NCTA again is trying to get cable relief on copyright fees and distant signals, filing 2 petitions at the US Copyright Office Wed. The 1st deals with computing how much money copyright owners should receive when ops carry distant broadcast signals. Only the Big 3-ABC, CBS and NBC-are classified as network stations. Fox, UPN, WB and Pax are dubbed independents, meaning they each cost 4 times as much to import to distant markets as the Big 3. NCTA argues FOX, UPN, WB and Pax meet the definitions of network signals. The 2nd petition deals with so-called "phantom signals," something NCTA raised back in ’83. Phantom signals occur when cable ops consolidate headends, a common occurrence. The number of headends has dropped from 11.6K in ’94 to 8.9K today. Here’s the situation: One headend may have previously served 2K subs and imported a distant signal to those customers. That headend may serve 20K subs today, but only the original 2K are authorized to receive the distant signal. The problem is the operator must pay for the entire 20K to receive the signal. NCTA proposes rates be based only on the number of subs who receive the signal.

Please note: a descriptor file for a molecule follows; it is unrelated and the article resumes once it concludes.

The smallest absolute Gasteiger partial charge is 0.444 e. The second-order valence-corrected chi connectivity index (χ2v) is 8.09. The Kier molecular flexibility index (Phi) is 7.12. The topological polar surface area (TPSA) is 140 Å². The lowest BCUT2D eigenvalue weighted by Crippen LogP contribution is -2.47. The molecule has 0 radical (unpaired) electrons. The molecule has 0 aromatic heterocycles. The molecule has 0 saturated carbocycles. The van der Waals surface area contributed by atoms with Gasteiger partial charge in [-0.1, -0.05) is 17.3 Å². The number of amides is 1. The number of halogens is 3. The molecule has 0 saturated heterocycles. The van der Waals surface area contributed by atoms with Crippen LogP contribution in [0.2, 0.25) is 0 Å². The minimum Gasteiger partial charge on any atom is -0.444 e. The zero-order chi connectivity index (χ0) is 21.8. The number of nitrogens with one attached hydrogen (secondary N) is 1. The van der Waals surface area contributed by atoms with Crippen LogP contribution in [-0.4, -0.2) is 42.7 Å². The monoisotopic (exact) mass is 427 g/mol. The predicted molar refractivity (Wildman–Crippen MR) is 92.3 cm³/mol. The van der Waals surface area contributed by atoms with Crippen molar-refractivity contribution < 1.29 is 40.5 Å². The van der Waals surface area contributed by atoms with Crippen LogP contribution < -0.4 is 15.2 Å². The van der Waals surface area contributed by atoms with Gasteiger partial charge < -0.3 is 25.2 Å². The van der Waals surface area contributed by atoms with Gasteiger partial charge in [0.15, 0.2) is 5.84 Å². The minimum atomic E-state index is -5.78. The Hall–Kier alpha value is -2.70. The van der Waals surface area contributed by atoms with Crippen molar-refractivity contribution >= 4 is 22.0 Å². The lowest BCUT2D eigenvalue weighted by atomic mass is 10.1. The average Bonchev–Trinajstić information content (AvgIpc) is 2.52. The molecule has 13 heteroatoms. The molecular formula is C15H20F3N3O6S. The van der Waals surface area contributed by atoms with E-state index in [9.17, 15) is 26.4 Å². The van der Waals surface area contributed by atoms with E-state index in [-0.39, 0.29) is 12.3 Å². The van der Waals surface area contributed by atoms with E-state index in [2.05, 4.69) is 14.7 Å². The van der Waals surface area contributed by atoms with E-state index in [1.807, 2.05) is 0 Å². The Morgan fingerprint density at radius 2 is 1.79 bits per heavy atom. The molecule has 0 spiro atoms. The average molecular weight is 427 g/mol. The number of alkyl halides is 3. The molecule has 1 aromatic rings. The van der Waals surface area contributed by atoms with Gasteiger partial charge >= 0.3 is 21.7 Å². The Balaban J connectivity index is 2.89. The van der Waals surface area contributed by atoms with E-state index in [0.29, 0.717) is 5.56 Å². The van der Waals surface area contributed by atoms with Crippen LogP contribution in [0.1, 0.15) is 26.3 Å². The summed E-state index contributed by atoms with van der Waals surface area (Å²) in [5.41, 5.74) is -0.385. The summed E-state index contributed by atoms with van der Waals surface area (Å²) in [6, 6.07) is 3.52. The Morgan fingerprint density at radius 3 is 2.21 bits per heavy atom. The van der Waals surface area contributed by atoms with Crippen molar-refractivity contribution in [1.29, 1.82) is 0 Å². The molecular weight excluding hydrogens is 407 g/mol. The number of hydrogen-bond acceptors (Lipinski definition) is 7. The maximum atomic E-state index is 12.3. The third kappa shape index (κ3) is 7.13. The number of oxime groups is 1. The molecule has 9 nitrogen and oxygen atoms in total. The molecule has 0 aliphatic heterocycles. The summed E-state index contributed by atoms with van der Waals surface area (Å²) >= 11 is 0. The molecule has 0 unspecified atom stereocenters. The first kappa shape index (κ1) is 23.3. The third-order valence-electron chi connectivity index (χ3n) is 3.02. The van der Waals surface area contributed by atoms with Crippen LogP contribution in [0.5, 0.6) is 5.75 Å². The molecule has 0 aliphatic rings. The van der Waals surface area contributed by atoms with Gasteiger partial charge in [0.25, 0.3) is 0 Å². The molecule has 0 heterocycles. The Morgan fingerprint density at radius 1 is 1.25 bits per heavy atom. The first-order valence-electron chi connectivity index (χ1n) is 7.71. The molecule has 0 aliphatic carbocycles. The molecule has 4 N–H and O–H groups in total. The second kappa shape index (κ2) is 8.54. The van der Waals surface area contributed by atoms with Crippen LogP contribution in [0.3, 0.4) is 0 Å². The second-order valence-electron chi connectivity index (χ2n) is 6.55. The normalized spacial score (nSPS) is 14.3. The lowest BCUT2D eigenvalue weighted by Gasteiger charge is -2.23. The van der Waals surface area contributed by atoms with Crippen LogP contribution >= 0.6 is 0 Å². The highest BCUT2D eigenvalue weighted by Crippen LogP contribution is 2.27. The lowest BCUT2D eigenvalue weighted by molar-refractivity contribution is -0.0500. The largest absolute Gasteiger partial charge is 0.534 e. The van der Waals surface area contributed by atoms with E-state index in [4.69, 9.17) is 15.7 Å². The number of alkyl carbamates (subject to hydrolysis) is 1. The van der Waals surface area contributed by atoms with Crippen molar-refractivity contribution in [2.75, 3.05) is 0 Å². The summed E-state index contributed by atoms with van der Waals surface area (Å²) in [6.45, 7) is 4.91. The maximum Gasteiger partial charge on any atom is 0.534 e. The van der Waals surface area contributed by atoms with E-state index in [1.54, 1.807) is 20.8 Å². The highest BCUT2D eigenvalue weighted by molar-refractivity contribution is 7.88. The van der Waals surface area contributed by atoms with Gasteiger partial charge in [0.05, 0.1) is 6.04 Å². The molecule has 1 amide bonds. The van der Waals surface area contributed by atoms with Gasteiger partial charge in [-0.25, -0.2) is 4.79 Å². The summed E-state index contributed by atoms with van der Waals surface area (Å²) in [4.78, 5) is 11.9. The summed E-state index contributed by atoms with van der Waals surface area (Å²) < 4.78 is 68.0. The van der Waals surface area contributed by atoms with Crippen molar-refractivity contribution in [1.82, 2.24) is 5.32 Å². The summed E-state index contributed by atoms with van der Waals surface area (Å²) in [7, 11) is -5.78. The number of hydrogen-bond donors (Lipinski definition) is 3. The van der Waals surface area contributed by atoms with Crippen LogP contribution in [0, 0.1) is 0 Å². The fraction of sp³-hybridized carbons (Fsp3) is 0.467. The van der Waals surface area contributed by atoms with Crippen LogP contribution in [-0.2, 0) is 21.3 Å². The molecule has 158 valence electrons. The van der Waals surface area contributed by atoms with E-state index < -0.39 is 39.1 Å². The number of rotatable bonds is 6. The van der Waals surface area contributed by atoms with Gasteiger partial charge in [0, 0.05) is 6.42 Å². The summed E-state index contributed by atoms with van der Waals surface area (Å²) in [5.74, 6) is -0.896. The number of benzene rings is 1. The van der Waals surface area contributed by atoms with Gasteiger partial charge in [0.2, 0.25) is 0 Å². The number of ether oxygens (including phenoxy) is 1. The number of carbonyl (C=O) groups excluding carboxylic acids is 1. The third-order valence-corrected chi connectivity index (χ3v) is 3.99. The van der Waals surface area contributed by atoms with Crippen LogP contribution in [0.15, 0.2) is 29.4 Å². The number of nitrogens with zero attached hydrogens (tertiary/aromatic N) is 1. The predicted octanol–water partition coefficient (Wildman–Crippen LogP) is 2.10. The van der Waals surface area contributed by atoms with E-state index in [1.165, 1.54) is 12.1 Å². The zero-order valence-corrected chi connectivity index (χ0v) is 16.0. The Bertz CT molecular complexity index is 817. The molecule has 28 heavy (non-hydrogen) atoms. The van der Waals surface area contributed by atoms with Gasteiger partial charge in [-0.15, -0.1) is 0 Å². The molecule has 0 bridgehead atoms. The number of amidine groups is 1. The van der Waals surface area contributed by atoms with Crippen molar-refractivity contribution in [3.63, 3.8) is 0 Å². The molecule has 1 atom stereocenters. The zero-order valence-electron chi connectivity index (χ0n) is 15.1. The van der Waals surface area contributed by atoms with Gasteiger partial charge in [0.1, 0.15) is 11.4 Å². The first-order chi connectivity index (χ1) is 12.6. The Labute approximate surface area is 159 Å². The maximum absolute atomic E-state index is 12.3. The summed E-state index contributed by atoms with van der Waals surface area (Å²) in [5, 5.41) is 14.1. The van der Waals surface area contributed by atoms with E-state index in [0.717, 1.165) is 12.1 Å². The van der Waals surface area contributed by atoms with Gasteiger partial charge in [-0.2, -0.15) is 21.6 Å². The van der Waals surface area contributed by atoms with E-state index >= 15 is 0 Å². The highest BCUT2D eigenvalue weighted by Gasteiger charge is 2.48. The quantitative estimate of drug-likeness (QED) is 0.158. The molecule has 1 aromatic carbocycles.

The Daily


At the Commission

The FCC adopted a NPRM seeking comment on how to maximize efficient use of the 500MHz of mid-band spectrum available in the 12.2-12.7GHz band. The hope of the proceeding is to further a conversation as to

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